The Russian invasion of Ukraine has brought security policy to the forefront in Germany. Foreign relations, both political and economic, are under scrutiny. There is an increasing focus on the country's relationship with Beijing, partly because of Chancellor Olaf Scholz's visit to China.
Only 9% of Germans consider China a trustworthy partner, according to the latest Deutschlandtrend survey of voters in Germany, conducted by pollster Infratest-Dimap and released by public broadcaster ARD. Five years ago that figure was 36%, indicating that the German public's attitude toward China has cooled significantly in recent years.
It also means the German population currently views China with a similar level of suspicion as Russia (10%). Meanwhile, fears that Russia could invade more European countries have decreased compared with when the war began, but it remains high at 61%.
When it came to being classified by the respondents as a "global threat factor," however, Russia scores much worse – with 86%, versus 63% for China.
Where to now with China?
What does that mean for the future of trade relations? After all, China has been Germany's most important trading partner for the past six years. The representatively selected 1,307 respondents in the "Deutschlandtrend" survey did not take a clear stance on this. Almost nine out of ten are calling on the German government to make their country less economically dependent on non-democratic countries in general. Also, only one in five people considered economic interests to be more important than a commitment to human rights when dealing with China.
But there was no unity on the question of future economic cooperation with China: Half the respondents were in favor of reducing the scope of cooperation, while the other half favored continuing relations at the current level or even expanding them.
In contrast, there is clear opposition to Chinese investments in infrastructure in Germany. Almost seven out of 10 respondents (69%) disapproved of the 24.9% stake taken by the Chinese state shipping company Cosco in one of the four container terminals in Hamburg's port, recently approved by the German government. Political party preferences played no role in this response, the pollsters say.
More diplomacy, fewer weapons
The war in Ukraine continues to be the number one foreign policy issue in Germany. Of the warring parties, the Germans view Ukraine much more favorably than Russia. For example, almost one in two (47%) of respondents viewed Ukraine as a trustworthy partner for Germany – compared to only one in 10 for the Russian Federation.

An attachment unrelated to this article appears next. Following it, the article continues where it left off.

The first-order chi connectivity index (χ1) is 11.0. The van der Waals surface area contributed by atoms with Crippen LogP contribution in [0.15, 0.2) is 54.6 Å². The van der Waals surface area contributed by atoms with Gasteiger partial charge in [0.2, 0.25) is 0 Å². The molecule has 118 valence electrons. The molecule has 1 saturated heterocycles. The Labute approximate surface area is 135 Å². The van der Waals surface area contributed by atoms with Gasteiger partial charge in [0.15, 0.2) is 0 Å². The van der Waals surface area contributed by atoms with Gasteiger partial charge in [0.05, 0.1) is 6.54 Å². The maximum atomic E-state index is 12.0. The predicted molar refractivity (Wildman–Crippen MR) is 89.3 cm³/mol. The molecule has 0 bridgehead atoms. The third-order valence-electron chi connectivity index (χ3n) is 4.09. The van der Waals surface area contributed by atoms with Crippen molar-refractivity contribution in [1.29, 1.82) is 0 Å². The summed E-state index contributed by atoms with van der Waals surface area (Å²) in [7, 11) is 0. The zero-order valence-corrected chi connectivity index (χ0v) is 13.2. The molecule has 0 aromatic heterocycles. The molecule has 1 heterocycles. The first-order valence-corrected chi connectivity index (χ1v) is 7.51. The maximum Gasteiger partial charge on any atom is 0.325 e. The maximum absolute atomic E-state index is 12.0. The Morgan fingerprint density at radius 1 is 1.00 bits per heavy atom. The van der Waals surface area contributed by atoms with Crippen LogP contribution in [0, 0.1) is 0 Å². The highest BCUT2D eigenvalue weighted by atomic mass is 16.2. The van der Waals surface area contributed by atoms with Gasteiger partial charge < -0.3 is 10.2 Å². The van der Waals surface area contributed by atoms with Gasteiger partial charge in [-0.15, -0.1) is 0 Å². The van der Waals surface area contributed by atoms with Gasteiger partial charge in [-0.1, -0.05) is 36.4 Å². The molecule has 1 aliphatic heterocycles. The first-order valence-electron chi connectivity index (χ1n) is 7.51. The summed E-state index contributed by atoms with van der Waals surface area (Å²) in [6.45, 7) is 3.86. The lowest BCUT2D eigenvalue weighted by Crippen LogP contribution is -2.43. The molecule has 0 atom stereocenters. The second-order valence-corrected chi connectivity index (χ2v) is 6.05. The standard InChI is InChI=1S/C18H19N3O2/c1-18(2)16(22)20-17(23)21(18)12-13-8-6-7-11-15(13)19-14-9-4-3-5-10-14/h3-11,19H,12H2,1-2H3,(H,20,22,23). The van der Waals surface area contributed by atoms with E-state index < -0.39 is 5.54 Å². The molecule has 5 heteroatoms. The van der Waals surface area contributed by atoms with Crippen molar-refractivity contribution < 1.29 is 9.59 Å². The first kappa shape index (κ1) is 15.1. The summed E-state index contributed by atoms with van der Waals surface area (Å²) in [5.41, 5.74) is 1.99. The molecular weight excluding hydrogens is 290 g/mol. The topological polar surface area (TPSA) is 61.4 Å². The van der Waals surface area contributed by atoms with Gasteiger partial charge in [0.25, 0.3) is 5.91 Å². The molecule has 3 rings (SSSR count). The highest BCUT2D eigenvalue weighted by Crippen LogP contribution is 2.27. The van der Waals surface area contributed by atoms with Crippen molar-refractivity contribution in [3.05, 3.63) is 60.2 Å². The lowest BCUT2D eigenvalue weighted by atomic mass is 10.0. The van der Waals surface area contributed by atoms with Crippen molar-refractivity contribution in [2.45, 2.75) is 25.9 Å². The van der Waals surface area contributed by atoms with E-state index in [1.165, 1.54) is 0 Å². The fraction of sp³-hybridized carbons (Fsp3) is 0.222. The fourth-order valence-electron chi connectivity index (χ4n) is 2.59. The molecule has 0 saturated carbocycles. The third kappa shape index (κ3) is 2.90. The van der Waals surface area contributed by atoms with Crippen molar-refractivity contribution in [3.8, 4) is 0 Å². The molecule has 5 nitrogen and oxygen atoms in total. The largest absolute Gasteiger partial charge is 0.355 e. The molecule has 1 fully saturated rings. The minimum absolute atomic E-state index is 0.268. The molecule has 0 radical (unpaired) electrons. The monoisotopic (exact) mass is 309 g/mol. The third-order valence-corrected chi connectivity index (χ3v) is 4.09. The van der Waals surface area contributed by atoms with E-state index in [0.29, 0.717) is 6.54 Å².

However, that difference has narrowed slightly compared with an earlier survey in March, which showed 63% trusting Ukraine and only 6% for Russia.
There is still disagreement in the country – the last survey on this took place in August – regarding Germany's military and economic response to the Russian invasion. Four out of 10 respondents considered the current level of support in terms of weapons deliveries to Ukraine was appropriate. About one in five, on the other hand, thought it was not enough and 30% thought it was too much.
Some 31% of respondents were satisfied with the extent of the economic sanctions imposed on Russia, while 37% thought they did not go far enough, and 23% said they were too far-reaching. These opinions have barely changed compared to October.
It is a different story when it comes to the question of Germany's diplomatic efforts: More than half say they do not go far enough. That is 14 percentage points more than in June.
Opposition leads the polls
The opposition conservative Christian Democratic Union (CDU) remains ahead in the polls with 28% of the potential vote – the same as the previous month. The Greens are currently on 19%, also unchanged from the previous survey. The Social Democrats (SPD), the party of Chancellor Scholz, have risen 2 percentage points to equal their coalition partners, the Greens. Slightly down in the polls are the far-right Alternative for Germany (AfD) with 14% and the third governing coalition partner, the neoliberal Free Democrats (FDP) with 6%. The struggling socialist Left party remains at 5%.